Grace is the name of the narrator's young daughter, who dies of polio when she is two years old. Her death marks a turning point in the narrator's relationship with Sonny; it is on the day of her funeral that he writes to Sonny and reestablishes contact.
Grace's name is symbolic because it is through grace that the narrator and his brother are brought together. But it is also symbolic of the suffering both men endure. The narrator is critical of Sonny because he sees him as weak and views his drug addiction as a kind of character flaw. He thinks of himself as someone who has "made it" and sees his life as a school teacher and family man as proof. This makes it difficult for him to empathize with Sonny or his troubles.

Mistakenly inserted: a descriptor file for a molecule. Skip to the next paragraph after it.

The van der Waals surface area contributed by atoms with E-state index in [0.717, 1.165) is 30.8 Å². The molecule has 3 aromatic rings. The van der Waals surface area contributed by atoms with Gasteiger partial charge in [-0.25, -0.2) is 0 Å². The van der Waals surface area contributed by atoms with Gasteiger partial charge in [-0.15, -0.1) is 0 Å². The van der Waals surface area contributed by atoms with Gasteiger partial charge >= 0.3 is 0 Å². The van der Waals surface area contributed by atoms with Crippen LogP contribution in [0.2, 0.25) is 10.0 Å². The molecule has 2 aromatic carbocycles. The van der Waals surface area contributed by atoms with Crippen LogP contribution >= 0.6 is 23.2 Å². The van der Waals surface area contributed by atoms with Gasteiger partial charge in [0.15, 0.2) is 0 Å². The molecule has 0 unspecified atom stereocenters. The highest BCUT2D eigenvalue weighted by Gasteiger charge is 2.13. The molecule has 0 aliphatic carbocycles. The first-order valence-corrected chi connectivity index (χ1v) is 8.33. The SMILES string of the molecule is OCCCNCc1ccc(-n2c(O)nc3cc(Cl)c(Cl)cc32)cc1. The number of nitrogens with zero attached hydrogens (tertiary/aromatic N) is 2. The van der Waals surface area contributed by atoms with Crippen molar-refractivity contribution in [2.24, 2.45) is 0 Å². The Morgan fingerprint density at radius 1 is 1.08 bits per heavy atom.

The death of Grace, however, provides the grace the narrator needed to begin to understand his brother. The childhood Grace never was able to live symbolizes both the bleakness of life in Harlem and a "clean slate," the kind of new expression and life made possible by overcoming suffering. It is only by enduring his own heartbreak that the narrator finds the grace to listen to Sonny, both in the apartment, where Sonny tries to explain how life has been for him, and at the club, where Sonny's music does the talking.